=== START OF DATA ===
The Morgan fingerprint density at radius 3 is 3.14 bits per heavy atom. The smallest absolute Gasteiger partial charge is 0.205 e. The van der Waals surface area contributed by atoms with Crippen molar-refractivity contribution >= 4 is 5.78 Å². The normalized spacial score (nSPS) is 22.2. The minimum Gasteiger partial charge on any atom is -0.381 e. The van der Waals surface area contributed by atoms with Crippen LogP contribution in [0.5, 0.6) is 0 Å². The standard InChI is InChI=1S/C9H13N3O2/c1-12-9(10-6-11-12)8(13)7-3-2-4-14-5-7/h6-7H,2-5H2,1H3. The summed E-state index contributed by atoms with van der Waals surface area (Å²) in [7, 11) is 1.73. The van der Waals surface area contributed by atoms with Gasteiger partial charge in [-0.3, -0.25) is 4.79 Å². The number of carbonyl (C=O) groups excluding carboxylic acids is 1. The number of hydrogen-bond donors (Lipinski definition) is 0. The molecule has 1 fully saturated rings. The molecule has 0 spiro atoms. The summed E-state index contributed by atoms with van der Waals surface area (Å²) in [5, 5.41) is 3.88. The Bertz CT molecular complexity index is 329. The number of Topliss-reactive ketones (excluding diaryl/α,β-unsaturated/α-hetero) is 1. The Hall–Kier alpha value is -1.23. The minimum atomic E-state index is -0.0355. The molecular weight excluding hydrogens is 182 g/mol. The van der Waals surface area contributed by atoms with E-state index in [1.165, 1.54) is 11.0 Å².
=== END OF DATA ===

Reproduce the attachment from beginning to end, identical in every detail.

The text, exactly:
The Morgan fingerprint density at radius 3 is 3.14 bits per heavy atom. The smallest absolute Gasteiger partial charge is 0.205 e. The van der Waals surface area contributed by atoms with Crippen molar-refractivity contribution >= 4 is 5.78 Å². The normalized spacial score (nSPS) is 22.2. The minimum Gasteiger partial charge on any atom is -0.381 e. The van der Waals surface area contributed by atoms with Crippen LogP contribution in [0.5, 0.6) is 0 Å². The standard InChI is InChI=1S/C9H13N3O2/c1-12-9(10-6-11-12)8(13)7-3-2-4-14-5-7/h6-7H,2-5H2,1H3. The summed E-state index contributed by atoms with van der Waals surface area (Å²) in [7, 11) is 1.73. The van der Waals surface area contributed by atoms with Gasteiger partial charge in [-0.3, -0.25) is 4.79 Å². The number of carbonyl (C=O) groups excluding carboxylic acids is 1. The number of hydrogen-bond donors (Lipinski definition) is 0. The molecule has 1 fully saturated rings. The molecule has 0 spiro atoms. The summed E-state index contributed by atoms with van der Waals surface area (Å²) in [5, 5.41) is 3.88. The Bertz CT molecular complexity index is 329. The number of Topliss-reactive ketones (excluding diaryl/α,β-unsaturated/α-hetero) is 1. The Hall–Kier alpha value is -1.23. The minimum atomic E-state index is -0.0355. The molecular weight excluding hydrogens is 182 g/mol. The van der Waals surface area contributed by atoms with E-state index in [1.165, 1.54) is 11.0 Å².